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Source: Massey University

Shashi Ekanayake has returned to NZ to finish her PhD at Massey

Massey University was excited to welcome back its first PhD student granted a border exemption to enter New Zealand and continue studying.

Shashi Ekanayake, a final year doctorate student from the at School of Veterinary Science, has returned to New Zealand after nearly a year in Sri Lanka. 

Ms Ekanayake’s PhD project is on dairy cattle lameness, reproduction and milk production in New Zealand and Sri Lanka, and as such her research took her back to her home country right before the pandemic began.

Originally Ms Ekanayake was set to be in Sri Lanka for six-months researching for her thesis however, COVID-19 and its consequences kept her there much longer. 

“While I was working overseas, I had to interrupt my data collection due to the COVID-19 outbreak and the restrictions imposed in Sri Lanka.”

As a result of local curfews Ms Ekanyake was unable to collect data for nearly two months before completing her collection in early August. She then had another five-month wait to receive a border exemption to return to New Zealand.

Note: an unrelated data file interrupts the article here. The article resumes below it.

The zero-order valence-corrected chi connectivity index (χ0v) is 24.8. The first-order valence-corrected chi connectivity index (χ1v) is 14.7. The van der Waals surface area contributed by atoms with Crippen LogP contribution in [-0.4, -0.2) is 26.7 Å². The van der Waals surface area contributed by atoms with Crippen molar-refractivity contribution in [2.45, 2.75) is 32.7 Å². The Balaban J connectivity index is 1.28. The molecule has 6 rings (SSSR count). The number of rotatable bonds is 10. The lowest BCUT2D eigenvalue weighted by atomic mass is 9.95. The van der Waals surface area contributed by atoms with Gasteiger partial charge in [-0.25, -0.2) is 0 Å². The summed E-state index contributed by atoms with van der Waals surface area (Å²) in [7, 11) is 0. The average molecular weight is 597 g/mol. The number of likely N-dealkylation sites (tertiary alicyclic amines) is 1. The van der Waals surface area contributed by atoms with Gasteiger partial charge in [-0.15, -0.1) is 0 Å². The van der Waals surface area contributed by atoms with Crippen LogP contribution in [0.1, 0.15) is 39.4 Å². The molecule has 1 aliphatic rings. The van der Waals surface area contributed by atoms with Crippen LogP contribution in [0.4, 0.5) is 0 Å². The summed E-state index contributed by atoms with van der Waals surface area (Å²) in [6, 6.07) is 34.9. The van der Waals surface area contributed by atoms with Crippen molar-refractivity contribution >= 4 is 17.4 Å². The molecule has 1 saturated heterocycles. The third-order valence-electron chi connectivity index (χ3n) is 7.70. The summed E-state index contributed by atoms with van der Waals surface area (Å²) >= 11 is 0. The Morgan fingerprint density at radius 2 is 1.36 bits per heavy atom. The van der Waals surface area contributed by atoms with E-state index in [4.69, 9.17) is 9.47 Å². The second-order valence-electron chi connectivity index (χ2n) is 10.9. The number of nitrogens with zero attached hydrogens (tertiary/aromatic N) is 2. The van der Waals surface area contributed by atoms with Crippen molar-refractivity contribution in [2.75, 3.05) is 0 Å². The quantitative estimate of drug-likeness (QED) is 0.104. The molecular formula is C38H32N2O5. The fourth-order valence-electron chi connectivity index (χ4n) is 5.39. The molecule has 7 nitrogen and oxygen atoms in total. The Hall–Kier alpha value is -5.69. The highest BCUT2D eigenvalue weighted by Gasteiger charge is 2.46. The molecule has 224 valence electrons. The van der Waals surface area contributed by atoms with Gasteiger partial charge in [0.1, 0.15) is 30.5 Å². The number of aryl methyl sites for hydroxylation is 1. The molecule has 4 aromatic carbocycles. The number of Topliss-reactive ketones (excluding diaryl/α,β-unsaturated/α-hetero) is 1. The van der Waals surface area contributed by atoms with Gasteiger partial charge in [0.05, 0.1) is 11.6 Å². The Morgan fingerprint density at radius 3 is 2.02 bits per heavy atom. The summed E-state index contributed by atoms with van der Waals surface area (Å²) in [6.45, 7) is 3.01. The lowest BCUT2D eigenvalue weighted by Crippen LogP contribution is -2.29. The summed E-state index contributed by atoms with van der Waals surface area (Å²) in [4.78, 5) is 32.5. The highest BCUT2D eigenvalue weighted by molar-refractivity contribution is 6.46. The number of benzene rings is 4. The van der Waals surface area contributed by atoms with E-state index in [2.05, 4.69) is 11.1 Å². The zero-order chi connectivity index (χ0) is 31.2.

She says returning to New Zealand to continue her studies was crucial to finishing her PhD which is set to fill an important gap in research regarding cattle lameness.

“There is very limited research from New Zealand and Sri Lanka although it is one of the main issues in dairy cows, at the completion of my PhD we will have much more insight into this.

“Since I am in my final year of PhD, direct supervision was necessary especially to help with my data analysis and thesis writing not to mention having the support of Massey staff and other students around.”

Ms Ekanyake says New Zealand was her dream country in which to study and she was aware of Massey University as one of the best veterinary schools in the world: “I could not have asked for a better place to study; Massey has fantastic research expertise and renowned scientists who have been amazing PhD supervisors.”   

As well as her PhD supervisors, Ms Ekanyake would like to thank the New Zealand Ministry of Education, Ministry of Health and the Defence Force who granted her a border exemption.

“I am so thrilled to be back in New Zealand after such a long time away and I am excited to finish my studies here.”

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